Out of Kids’ Hands

Out of Kids' Hands Campaign Scores Major Victory in New York

April 22, 2024, marked a monumental win for the Out of Kids’ Hands campaign. Thanks to the strategic thinking and unwavering support from an impressive collation of community organizations, youth advocates, and champion lawmakers, S.5863/A.5610D has officially taken effect in New York. Despite the supplement industry’s attempts to interfere with its enforcement, a New York judge officially denied the Council for Responsible Nutrition’s motion for a preliminary injunction. We have made a crucial step toward protecting kids’ physical and mental well-being across the United States. Stores and online retailers can no longer sell harmful weight-loss and muscle-building supplements to anyone under 18 years old. Find Senator Mayer’s full press release here, and once again, a big congratulations to the fierce community organizations, youth advocates, and lawmakers behind this campaign. The combined effort from these groups has not only been at the forefront of this campaign but has also inspired others to get involved in much-needed eating disorder prevention advocacy.

Are you passionate about protecting youth by advocating to ban the sale of over-the-counter diet pills and muscle-building supplements to minors? If yes, join us and be part of a growing grassroots movement across the country and beyond. Whether you’re a teen or adult, an experienced advocate or just getting started, we welcome enthusiasm for making change. Reach out to us at striped@hsph.harvard.edu to learn more.

Protecting young people from dangerous weight loss and muscle-building products

Over-the-counter diet pills and muscle-building supplements are common and widely available to consumers of all ages, with one in five women and one in 10 men reporting ever using these products. While these dietary supplements often claim to promote weight loss or muscle building – many products are sold without any scientific evidence of their safety or effectiveness and are inadequately regulated by the U.S. Food and Drug Administration (FDA). Even more alarming, these deceptive products can be sold to consumers of any age without restriction, so any child can go to their local grocery store, convenience store, or gym or go online to buy these hazardous products. For these reasons, the American Academy of Pediatrics has released two reports strongly cautioning against teens using diet pills and muscle-building supplements for any reason.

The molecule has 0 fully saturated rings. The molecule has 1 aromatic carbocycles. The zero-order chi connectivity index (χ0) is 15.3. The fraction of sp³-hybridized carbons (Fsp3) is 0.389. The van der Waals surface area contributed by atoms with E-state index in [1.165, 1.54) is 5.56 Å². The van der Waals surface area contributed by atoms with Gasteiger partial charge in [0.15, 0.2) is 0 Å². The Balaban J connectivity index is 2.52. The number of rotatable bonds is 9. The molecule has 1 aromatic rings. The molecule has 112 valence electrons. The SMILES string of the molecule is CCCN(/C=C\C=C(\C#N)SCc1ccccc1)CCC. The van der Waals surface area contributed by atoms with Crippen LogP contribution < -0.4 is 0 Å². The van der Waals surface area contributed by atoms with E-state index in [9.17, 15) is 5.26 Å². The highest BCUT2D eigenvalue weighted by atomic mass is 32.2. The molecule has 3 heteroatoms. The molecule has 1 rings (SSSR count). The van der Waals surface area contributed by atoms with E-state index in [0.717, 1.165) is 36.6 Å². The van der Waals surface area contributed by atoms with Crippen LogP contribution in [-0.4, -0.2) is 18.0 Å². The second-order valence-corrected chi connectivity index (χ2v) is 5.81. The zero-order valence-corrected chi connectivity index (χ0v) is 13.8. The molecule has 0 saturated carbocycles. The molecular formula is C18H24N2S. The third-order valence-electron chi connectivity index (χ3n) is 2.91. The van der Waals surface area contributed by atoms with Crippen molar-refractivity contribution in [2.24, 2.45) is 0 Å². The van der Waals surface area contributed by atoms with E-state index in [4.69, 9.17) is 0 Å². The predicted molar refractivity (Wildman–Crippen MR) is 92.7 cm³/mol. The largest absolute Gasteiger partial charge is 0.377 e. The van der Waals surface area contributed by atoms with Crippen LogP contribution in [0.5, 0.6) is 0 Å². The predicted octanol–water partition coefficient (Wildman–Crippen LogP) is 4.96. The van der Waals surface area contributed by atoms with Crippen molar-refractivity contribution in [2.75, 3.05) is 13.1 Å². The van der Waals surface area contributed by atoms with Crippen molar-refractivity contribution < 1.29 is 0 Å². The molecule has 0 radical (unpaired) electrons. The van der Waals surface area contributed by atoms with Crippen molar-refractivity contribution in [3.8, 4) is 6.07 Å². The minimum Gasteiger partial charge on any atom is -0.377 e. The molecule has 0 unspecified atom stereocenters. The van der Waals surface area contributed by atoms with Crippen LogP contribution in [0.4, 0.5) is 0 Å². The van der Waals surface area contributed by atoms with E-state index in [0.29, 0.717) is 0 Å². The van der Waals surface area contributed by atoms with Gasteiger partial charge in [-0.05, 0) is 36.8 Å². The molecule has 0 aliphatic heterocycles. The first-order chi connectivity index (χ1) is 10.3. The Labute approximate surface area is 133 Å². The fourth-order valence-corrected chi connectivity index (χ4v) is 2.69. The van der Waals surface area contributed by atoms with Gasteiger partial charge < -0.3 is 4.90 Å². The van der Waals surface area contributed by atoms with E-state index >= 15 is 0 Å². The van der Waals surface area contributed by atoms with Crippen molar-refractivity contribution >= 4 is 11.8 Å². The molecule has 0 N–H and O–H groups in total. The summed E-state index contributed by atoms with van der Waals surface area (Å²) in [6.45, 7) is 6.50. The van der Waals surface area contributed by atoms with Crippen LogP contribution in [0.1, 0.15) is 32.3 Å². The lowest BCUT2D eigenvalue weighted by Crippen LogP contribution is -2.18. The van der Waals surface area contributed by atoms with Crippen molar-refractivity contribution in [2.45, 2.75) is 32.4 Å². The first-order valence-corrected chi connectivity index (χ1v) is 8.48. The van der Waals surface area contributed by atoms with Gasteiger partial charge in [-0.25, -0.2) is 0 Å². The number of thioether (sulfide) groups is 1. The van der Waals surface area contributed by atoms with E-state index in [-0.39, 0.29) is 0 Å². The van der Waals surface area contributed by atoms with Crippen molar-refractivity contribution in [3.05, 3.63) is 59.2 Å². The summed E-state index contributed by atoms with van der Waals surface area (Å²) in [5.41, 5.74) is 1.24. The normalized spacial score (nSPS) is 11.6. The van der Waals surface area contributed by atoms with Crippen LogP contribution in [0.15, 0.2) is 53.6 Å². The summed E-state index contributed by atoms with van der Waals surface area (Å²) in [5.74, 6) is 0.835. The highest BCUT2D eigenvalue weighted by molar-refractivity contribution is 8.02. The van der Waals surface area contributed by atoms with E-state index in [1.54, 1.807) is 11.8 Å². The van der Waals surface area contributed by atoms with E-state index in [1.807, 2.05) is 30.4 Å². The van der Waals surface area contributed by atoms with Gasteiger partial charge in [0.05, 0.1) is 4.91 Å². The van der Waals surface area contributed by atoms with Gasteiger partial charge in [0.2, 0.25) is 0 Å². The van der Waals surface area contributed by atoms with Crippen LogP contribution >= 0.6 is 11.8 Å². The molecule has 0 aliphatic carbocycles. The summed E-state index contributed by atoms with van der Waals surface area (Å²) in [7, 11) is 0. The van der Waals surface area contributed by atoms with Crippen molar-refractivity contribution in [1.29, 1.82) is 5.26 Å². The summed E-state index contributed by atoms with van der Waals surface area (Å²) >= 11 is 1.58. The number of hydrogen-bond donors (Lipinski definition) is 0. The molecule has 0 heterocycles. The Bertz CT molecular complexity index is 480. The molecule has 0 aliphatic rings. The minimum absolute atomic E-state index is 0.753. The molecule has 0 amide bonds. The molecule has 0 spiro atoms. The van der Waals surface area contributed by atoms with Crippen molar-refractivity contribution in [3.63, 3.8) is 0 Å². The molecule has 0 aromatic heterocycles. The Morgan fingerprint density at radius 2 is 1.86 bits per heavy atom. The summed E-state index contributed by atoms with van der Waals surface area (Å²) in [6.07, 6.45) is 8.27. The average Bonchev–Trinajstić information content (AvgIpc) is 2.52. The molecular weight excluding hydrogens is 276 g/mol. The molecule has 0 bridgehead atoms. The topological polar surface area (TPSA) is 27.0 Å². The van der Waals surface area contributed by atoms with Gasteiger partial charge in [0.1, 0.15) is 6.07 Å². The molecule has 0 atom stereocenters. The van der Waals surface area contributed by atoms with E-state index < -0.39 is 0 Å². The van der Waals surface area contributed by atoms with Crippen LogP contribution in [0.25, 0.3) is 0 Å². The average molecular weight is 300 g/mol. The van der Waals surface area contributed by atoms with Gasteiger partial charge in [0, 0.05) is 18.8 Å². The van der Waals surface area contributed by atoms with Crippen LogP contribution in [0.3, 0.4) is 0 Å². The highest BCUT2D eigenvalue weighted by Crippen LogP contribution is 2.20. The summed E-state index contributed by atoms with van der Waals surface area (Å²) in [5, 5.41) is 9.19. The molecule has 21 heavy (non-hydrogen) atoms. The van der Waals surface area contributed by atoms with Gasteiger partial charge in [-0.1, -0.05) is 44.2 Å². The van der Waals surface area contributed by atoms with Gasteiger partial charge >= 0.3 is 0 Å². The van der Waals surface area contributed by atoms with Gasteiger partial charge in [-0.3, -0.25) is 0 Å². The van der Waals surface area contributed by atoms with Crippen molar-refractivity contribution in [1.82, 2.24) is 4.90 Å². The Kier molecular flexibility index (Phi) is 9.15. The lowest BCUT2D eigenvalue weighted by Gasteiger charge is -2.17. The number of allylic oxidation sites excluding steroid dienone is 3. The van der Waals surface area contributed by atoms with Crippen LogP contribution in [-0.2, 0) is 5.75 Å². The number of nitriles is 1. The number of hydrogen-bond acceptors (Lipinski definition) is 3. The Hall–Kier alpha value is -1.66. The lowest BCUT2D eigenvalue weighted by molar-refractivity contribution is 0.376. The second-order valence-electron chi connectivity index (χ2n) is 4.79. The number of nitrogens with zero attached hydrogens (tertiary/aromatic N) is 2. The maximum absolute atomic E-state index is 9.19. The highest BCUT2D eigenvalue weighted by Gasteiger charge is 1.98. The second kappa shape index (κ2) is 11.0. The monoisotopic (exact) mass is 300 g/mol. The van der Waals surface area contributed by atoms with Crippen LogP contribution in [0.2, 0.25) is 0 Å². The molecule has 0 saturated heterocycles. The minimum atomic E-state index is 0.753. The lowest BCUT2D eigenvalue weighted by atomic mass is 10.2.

Research has documented dire results among users of these products, including liver damage and even death. These products also worsen health inequities as Latinx teens are 40% more likely to use over-the-counter diet pills than white teens. In addition, they are prospectively linked with a higher risk of eating disorders diagnosis and illicit anabolic steroid use. Adolescent and young adult women who use over-the-counter diet pills are 4 to 6 times more likely than their peers to be diagnosed with an eating disorder within several years. And young men and young women who start using muscle-building supplements are 2-5 times more likely than their peers to go on to use illicit anabolic steroids or similar harmful substances.

Lawmakers from California, Maryland, Massachusetts, Missouri, New Jersey, and New York have introduced legislation to protect child health and keep these dangerous products #OutofKidsHands.

Thank you to the senators, representatives, delegates, and assemblymembers for being champions of bills to protect young people from dangerous weight loss and muscle-building supplements. For more updates on each states’ legislation, and for our Model Legislation, check out our CA, MA, MD, MO, NJ and NY Out of Kids’ Hands Campaign pages below.

Want to get involved with the Out of Kids’ Hands Campaign and see the bills cross the finish line? Contact us at STRIPED@hsph.harvard.edu

More reading about the dangers of dietary supplements for weight loss & muscle-building and other resources:

If you have questions, please contact abigail.bulens@childrens.harvard.edu.